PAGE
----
class MakeRefsInvisible(pcbnew.ActionPlugin, object):
      def defaults(self): = “Make references invisible”
      self.category = “Modify PCB”
      self.description = “Make all footprint references invisible.”

      def Run(self):
      b = pcbnew.GetBoard()
      for m in b.GetModules():


  2. Would be wonderful if KiCad added an option for schematics-less PCB layout, where it doesn’t toss endless amounts of errors at everything one does….

    Ie, just “drag and drop” footprints and traces as you desire. Maybe also add an option to specify what pins one desires to connect (as to remind oneself, a bit like a schematics, but on the fly as you go). Though, maybe also add an option to specify what things shouldn’t be connected. Just for DRC reasons.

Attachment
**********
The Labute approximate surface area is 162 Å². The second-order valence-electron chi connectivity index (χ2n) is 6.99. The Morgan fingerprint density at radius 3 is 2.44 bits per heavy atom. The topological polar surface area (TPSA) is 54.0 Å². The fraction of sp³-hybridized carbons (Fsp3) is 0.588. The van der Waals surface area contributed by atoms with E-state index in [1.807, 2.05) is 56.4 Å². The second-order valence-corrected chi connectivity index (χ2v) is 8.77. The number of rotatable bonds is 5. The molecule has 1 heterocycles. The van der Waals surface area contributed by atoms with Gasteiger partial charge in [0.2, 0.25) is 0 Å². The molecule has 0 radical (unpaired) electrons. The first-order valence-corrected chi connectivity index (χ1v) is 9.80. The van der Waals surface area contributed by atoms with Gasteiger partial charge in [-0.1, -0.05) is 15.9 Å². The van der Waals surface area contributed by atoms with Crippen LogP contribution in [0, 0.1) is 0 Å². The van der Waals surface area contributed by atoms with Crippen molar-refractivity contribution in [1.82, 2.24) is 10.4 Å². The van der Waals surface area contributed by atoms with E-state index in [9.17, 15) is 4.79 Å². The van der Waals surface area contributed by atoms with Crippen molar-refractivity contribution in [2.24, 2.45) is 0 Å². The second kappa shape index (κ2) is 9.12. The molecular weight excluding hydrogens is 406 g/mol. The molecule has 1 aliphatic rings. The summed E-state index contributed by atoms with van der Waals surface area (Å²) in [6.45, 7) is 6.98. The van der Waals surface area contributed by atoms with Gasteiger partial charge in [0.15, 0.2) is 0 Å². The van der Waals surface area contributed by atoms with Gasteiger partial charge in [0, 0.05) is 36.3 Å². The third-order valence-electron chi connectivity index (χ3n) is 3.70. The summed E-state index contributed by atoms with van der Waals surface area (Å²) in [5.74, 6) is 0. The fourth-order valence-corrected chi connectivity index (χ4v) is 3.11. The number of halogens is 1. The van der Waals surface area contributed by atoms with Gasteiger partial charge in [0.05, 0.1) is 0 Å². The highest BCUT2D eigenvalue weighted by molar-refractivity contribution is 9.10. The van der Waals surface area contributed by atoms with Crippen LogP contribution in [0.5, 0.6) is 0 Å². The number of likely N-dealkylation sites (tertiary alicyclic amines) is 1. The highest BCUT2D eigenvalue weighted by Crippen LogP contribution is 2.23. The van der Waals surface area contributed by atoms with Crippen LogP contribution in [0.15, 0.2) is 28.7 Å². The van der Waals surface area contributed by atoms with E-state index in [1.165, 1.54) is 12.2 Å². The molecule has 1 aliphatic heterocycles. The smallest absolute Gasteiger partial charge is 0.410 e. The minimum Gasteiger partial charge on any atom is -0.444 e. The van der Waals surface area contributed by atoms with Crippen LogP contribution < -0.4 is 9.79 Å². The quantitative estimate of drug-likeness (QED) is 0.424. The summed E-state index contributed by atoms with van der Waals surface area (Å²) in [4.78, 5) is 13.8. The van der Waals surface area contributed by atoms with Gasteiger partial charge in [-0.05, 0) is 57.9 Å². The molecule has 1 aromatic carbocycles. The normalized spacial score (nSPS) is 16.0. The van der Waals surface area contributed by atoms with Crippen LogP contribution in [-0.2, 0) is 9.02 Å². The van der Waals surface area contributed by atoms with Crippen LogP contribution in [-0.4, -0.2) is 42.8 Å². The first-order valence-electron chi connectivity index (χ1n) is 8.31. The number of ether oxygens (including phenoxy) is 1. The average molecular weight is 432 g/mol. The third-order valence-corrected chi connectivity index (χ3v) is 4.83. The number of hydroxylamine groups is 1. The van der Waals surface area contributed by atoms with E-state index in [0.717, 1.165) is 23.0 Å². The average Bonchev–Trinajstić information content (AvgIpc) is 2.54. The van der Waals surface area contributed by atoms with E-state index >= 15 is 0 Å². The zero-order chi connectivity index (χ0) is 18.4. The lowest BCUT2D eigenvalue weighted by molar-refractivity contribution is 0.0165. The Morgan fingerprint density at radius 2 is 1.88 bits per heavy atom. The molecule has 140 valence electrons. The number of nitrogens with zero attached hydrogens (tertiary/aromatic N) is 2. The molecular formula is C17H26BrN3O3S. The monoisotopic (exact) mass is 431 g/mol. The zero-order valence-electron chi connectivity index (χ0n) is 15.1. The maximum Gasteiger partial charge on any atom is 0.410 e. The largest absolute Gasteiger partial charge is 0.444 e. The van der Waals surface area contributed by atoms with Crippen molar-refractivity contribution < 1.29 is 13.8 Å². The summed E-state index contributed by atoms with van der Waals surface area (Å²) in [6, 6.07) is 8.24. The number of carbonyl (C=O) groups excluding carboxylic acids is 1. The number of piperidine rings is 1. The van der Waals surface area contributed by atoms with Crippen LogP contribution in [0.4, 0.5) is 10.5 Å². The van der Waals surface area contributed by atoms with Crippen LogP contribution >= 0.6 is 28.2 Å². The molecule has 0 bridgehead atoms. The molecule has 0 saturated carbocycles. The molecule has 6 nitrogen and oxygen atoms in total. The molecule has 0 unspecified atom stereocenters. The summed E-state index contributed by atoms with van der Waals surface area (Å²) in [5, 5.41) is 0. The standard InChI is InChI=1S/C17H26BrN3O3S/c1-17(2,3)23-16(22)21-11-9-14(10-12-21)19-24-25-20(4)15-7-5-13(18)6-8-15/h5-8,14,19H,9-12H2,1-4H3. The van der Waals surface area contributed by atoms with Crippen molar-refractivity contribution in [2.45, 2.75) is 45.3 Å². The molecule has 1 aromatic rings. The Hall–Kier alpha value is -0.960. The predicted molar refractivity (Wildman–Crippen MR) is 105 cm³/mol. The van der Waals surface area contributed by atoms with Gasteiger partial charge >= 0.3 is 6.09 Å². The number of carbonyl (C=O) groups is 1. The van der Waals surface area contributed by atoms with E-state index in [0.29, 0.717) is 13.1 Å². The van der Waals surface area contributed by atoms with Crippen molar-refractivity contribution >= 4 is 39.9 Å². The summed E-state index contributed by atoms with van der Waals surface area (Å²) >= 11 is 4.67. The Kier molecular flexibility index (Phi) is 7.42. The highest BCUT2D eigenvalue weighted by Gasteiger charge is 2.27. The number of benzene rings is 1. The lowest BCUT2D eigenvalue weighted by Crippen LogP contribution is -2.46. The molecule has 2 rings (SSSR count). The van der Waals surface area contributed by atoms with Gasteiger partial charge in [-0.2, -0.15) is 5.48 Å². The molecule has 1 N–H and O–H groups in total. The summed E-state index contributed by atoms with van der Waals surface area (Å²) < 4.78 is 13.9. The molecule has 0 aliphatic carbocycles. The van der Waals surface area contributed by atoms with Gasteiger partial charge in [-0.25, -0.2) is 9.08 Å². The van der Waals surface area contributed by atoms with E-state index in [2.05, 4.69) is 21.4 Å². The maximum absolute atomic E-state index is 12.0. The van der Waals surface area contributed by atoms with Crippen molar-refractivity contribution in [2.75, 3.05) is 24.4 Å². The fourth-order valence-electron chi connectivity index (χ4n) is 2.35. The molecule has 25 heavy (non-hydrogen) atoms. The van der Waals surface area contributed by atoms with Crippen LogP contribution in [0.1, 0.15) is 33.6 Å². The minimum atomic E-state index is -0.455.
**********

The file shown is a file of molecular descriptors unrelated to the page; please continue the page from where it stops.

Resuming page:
After all, simple boards are just a waste of time to also make a schematics for. If it just contains a few buttons and LEDs, maybe a microcontroller and a few connectors, then a schematics is frankly overkill at a lot of times… Since the schematics can need just as much time to layout, as the board itself.

    For more complicated designs, a schematics is though still a very useful tool. But for those PCBs that are practically describing themselves, then a schematics feels very old fashioned…

      1. Yes, there is a lot of times when one just need a board with some stuff on it.

        Some people might though say, “but what if you wire something incorrectly?!”
        Well, one can route a schematics incorrectly too, so there really isn’t a large difference…